A two-step shutter is employed, which has enough of a distinctive feel to allow for easy focusing, and the camera will take about one and a half seconds to bring a subject into focus in a lit environment. It can take pictures in burst mode, too, albeit slowly, and only for three continuous frames.

Physically, the camera is small, with the majority of its controls located to the right of the good looking 3in LCD screen. It has a tripod mount which is conveniently located to the left of the AA battery compartment (which also houses the SD memory card slot), so you can swap batteries or memory cards even while a pod is attached. A fresh pair of Duracell Ultra batteries allowed us to take around 150 shots (around a quarter of those with the flash enabled), plus a 2min video, during our tests. There is an auto-off mode to conserve power when the camera has been idle for over two minutes.

Overall, $179 won't buy you excellent picture quality, but the Caplio RR770 is good enough for everyday snaps in variable light conditions. It's a very decent and affordable camera for anyone who doesn't want to fiddle with settings.

Join the newsletter!

Or

Sign up to gain exclusive access to email subscriptions, event invitations, competitions, giveaways, and much more.

Membership is free, and your security and privacy remain protected. View our privacy policy before signing up.

Error: Please check your email address.
Show Comments

Brand Post

Most Popular Reviews

Latest News Articles

Resources

PCW Evaluation Team

Luke Hill

MSI GT75 TITAN

I need power and lots of it. As a Front End Web developer anything less just won’t cut it which is why the MSI GT75 is an outstanding laptop for me. It’s a sleek and futuristic looking, high quality, beast that has a touch of sci-fi flare about it.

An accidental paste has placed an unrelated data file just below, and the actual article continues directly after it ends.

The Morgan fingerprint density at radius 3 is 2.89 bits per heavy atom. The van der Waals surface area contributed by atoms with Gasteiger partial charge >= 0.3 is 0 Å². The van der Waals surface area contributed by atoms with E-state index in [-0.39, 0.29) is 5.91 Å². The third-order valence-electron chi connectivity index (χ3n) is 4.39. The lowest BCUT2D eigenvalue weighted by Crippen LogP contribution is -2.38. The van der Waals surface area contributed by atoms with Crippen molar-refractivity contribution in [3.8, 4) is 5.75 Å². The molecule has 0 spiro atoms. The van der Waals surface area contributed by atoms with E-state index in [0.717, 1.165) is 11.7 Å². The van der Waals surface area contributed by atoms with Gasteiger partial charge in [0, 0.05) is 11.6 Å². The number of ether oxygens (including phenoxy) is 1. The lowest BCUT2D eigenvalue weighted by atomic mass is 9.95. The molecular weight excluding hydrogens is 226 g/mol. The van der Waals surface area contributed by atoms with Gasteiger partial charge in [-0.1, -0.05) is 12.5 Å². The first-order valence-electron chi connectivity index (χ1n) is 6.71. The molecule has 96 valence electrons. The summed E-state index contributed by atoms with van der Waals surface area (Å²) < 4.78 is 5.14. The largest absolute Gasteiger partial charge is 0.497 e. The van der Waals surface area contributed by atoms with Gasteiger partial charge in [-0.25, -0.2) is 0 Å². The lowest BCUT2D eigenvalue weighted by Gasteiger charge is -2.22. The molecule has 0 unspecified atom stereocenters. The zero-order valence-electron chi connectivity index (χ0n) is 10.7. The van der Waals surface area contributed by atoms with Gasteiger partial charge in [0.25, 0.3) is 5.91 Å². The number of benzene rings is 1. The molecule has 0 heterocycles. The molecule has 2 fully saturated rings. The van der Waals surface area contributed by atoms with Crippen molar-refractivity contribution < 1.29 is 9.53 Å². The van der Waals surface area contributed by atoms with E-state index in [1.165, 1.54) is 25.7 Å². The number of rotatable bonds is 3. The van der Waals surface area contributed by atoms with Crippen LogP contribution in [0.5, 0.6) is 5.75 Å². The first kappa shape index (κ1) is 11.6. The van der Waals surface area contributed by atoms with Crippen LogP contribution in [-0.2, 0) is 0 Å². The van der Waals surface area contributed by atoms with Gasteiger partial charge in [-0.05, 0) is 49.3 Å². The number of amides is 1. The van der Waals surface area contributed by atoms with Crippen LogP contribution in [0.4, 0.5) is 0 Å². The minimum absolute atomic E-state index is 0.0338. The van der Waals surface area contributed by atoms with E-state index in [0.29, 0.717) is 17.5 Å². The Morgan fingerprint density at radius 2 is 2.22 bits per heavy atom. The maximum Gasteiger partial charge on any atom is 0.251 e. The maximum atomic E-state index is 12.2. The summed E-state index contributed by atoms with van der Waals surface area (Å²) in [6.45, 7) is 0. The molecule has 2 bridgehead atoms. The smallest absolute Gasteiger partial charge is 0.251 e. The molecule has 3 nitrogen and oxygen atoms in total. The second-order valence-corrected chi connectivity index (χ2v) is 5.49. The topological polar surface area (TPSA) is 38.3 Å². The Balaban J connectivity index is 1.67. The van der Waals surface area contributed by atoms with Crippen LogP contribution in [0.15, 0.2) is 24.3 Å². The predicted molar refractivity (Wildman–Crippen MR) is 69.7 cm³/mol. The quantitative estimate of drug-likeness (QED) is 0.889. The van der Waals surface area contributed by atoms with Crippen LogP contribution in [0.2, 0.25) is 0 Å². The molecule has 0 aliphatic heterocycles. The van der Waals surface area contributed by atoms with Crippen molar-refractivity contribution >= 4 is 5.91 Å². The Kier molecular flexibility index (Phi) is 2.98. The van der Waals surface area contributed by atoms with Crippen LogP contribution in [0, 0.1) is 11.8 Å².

Emily Tyson

MSI GE63 Raider

If you’re looking to invest in your next work horse laptop for work or home use, you can’t go wrong with the MSI GE63.

Laura Johnston

MSI GS65 Stealth Thin

If you can afford the price tag, it is well worth the money. It out performs any other laptop I have tried for gaming, and the transportable design and incredible display also make it ideal for work.

Andrew Teoh

Brother MFC-L9570CDW Multifunction Printer

Touch screen visibility and operation was great and easy to navigate. Each menu and sub-menu was in an understandable order and category

Louise Coady

Brother MFC-L9570CDW Multifunction Printer

The printer was convenient, produced clear and vibrant images and was very easy to use

Edwina Hargreaves

WD My Cloud Home

I would recommend this device for families and small businesses who want one safe place to store all their important digital content and a way to easily share it with friends, family, business partners, or customers.

Featured Content

Product Launch Showcase

Latest Jobs

Don’t have an account? Sign up here

Don't have an account? Sign up now

Forgot password?